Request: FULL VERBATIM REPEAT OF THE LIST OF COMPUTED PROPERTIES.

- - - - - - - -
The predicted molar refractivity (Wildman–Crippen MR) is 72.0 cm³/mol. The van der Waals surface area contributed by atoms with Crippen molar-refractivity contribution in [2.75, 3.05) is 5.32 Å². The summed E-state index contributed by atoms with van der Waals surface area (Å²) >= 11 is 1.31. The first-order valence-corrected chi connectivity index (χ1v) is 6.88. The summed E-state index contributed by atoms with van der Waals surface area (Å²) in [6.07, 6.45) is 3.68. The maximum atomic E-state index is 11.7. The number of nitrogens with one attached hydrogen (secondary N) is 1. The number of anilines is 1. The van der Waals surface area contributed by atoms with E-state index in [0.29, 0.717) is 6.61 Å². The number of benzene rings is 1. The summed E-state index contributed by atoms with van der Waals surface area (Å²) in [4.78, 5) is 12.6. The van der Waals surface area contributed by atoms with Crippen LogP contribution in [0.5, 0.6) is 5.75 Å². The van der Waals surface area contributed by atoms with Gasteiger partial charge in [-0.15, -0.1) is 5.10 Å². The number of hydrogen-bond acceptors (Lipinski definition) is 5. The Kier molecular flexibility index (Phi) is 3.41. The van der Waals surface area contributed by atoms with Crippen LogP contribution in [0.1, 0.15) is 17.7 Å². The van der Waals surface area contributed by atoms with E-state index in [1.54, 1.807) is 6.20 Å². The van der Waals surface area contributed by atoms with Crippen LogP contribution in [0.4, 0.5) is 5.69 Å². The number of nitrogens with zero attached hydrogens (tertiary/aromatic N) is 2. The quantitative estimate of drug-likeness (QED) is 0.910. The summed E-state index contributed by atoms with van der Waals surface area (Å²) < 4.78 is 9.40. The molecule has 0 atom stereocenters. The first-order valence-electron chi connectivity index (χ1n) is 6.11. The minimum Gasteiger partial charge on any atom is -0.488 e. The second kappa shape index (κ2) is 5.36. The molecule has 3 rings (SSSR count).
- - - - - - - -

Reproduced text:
The predicted molar refractivity (Wildman–Crippen MR) is 72.0 cm³/mol. The van der Waals surface area contributed by atoms with Crippen molar-refractivity contribution in [2.75, 3.05) is 5.32 Å². The summed E-state index contributed by atoms with van der Waals surface area (Å²) >= 11 is 1.31. The first-order valence-corrected chi connectivity index (χ1v) is 6.88. The summed E-state index contributed by atoms with van der Waals surface area (Å²) in [6.07, 6.45) is 3.68. The maximum atomic E-state index is 11.7. The number of nitrogens with one attached hydrogen (secondary N) is 1. The number of anilines is 1. The van der Waals surface area contributed by atoms with E-state index in [0.29, 0.717) is 6.61 Å². The number of benzene rings is 1. The summed E-state index contributed by atoms with van der Waals surface area (Å²) in [4.78, 5) is 12.6. The van der Waals surface area contributed by atoms with Crippen LogP contribution in [0.5, 0.6) is 5.75 Å². The van der Waals surface area contributed by atoms with Gasteiger partial charge in [-0.15, -0.1) is 5.10 Å². The number of hydrogen-bond acceptors (Lipinski definition) is 5. The Kier molecular flexibility index (Phi) is 3.41. The van der Waals surface area contributed by atoms with Crippen LogP contribution in [0.1, 0.15) is 17.7 Å². The van der Waals surface area contributed by atoms with E-state index in [1.54, 1.807) is 6.20 Å². The van der Waals surface area contributed by atoms with Crippen LogP contribution in [0.4, 0.5) is 5.69 Å². The number of nitrogens with zero attached hydrogens (tertiary/aromatic N) is 2. The quantitative estimate of drug-likeness (QED) is 0.910. The summed E-state index contributed by atoms with van der Waals surface area (Å²) < 4.78 is 9.40. The molecule has 0 atom stereocenters. The first-order valence-electron chi connectivity index (χ1n) is 6.11. The minimum Gasteiger partial charge on any atom is -0.488 e. The second kappa shape index (κ2) is 5.36. The molecule has 3 rings (SSSR count).